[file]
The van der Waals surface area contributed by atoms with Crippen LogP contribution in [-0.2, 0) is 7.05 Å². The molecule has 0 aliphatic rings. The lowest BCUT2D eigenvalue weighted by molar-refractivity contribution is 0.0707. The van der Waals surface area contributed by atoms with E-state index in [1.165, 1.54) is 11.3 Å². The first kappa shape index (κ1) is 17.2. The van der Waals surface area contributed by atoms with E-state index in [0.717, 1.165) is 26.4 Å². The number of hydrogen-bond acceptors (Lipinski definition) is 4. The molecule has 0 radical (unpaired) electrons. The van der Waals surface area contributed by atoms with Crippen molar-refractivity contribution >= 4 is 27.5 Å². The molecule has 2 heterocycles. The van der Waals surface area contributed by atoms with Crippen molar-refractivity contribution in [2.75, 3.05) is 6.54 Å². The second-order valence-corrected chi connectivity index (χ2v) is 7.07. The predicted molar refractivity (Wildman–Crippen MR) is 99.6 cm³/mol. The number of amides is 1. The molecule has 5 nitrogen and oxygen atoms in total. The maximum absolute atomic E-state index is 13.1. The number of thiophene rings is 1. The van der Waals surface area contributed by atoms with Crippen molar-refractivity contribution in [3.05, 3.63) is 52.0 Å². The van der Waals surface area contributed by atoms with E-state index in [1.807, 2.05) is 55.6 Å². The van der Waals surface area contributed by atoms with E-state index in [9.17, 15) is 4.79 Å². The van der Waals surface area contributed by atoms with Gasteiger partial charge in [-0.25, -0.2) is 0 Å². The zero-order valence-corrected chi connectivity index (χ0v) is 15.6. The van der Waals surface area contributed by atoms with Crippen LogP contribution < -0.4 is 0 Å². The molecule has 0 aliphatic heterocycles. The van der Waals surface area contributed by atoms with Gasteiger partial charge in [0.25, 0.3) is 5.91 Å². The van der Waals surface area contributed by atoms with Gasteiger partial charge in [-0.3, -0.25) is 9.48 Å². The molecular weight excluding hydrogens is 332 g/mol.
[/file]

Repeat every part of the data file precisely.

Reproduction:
The van der Waals surface area contributed by atoms with Crippen LogP contribution in [-0.2, 0) is 7.05 Å². The molecule has 0 aliphatic rings. The lowest BCUT2D eigenvalue weighted by molar-refractivity contribution is 0.0707. The van der Waals surface area contributed by atoms with E-state index in [1.165, 1.54) is 11.3 Å². The first kappa shape index (κ1) is 17.2. The van der Waals surface area contributed by atoms with E-state index in [0.717, 1.165) is 26.4 Å². The number of hydrogen-bond acceptors (Lipinski definition) is 4. The molecule has 0 radical (unpaired) electrons. The van der Waals surface area contributed by atoms with Crippen molar-refractivity contribution >= 4 is 27.5 Å². The molecule has 2 heterocycles. The van der Waals surface area contributed by atoms with Crippen molar-refractivity contribution in [2.75, 3.05) is 6.54 Å². The second-order valence-corrected chi connectivity index (χ2v) is 7.07. The predicted molar refractivity (Wildman–Crippen MR) is 99.6 cm³/mol. The number of amides is 1. The molecule has 5 nitrogen and oxygen atoms in total. The maximum absolute atomic E-state index is 13.1. The number of thiophene rings is 1. The van der Waals surface area contributed by atoms with Crippen molar-refractivity contribution in [3.05, 3.63) is 52.0 Å². The van der Waals surface area contributed by atoms with E-state index in [1.807, 2.05) is 55.6 Å². The van der Waals surface area contributed by atoms with E-state index in [9.17, 15) is 4.79 Å². The van der Waals surface area contributed by atoms with Gasteiger partial charge in [-0.25, -0.2) is 0 Å². The zero-order valence-corrected chi connectivity index (χ0v) is 15.6. The van der Waals surface area contributed by atoms with Crippen LogP contribution < -0.4 is 0 Å². The molecule has 0 aliphatic heterocycles. The van der Waals surface area contributed by atoms with Gasteiger partial charge in [0.25, 0.3) is 5.91 Å². The van der Waals surface area contributed by atoms with Gasteiger partial charge in [-0.3, -0.25) is 9.48 Å². The molecular weight excluding hydrogens is 332 g/mol.